“Conflict can be scary, but if you engage in a way that is respectful and honorable, it can lead to stronger outcomes in the workplace — for patients and for ourselves.”
Since the program was offered, some nurses have set their own personal goal to become more adept at strategically working through issues. And, not surprisingly, the amount of conflict reported at Gundersen has gone up somewhat — because staff are no longer sweeping it under the rug.
“Nurses also are beginning to come to the table more with their concerns about systems issues and potential solutions,” Schaper said. “And that‘s when engaging in conflict can lead to innovation.”
Gundersen nurse leaders plan on continuing to build on these conflict engagement skills and their culture of caring. They are creating a conflict engagement video using role-playing to educate more staff and multidisciplinary groups within the facility and beyond. They also will continue to present their experiences at professional meetings, such as the Improvement Science Summit in Texas and at an upcoming Sigma Theta Tau International Conference, as well as through publications.
“We want a caring, team approach to patient care and the interdisciplinary team to be led and facilitated by the nursing profession,” Gerke said. “Programs like this help us learn, and it’s doable for every organization. What is so evident to our patients, families, and visitors is that we elicit fear when we disrespect each other. A family member once described an event in which a physician was raising his voice to a nurse in a disrespectful manner. The family said, ‘We see this behavior and we wonder if we will be the next one disrespected, or if they even listen to each other about us.’”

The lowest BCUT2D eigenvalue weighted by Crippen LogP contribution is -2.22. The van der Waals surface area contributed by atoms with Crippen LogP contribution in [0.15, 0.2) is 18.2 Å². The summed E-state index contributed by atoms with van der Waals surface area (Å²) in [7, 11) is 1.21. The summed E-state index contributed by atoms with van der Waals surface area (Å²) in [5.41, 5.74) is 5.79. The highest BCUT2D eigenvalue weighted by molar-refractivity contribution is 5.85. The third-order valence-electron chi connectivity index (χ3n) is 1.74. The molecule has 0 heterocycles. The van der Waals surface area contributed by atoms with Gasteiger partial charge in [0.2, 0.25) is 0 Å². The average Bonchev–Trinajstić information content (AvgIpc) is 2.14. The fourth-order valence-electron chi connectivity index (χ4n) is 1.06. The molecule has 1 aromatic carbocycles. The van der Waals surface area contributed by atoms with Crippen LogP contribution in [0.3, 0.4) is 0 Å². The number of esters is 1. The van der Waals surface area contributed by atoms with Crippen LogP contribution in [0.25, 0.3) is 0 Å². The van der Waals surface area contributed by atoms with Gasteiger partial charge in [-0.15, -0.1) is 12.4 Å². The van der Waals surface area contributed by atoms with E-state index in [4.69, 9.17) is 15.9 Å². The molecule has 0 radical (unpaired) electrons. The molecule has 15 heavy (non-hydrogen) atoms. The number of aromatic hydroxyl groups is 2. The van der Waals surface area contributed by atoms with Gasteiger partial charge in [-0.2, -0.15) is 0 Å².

Added Inglis, “Our first priority is to give good care to our patients, but we also need to value how we treat ourselves and each other.”
ANA helps nurses take on conflict
The ANA conflict engagement education portfolio is comprised of three parts. The first is an online education module, which allows participants to gain or increase their knowledge of conflict engagement and conflict resolution. It provides an overview of the issue, and includes case studies and reflective exercises that address various aspects, such as conflict styles, self-assessment, and healthy conflict strategies.
The second part of the program focuses on building competency skills around conflict engagement. This portion of the program is led by conflict experts, including Diane Scott, MSN, RN. It includes a pre-training assessment, teacher-led, skills-based training session, and a post-training assessment. Content covers topics, such as initiating difficult conversations and responding to strong emotions.
The third component centers on coaching, which allows participants to use their knowledge and practices their skills using certain real-practice scenarios and get feedback on approaches.
More information on these components and a free, self-assessment tool can be accessed at http://www.centerforamericannurses.org/displaycommon.cfm?an=1&subarticlenbr=235.
ANA also is expanding its resources on conflict engagement and related topics. For example, there currently are two new continuing education offerings available through ANA’s CE website at http://ananursece.healthstream.com. Click on conflict competence at the left.
“ANA sees conflict engagement as crucial to patient safety, and we want to help nurses and facilities create an optimal team environment,” said Terri Gaffney, MPA, RN, senior director of New Product Development at ANA.
To meet that goal, ANA is working to expand its conflict engagement program to include an inter-professional approach, Gaffney said. She noted that there are workforce training program grants available in states that may be used to fund the conflict engagement program.
For more information or to request the education program, send an e-mail to firstname.lastname@example.org.
To access the Conflict Engagement Portfolio, go to http://tinyurl.com/3k7x3su.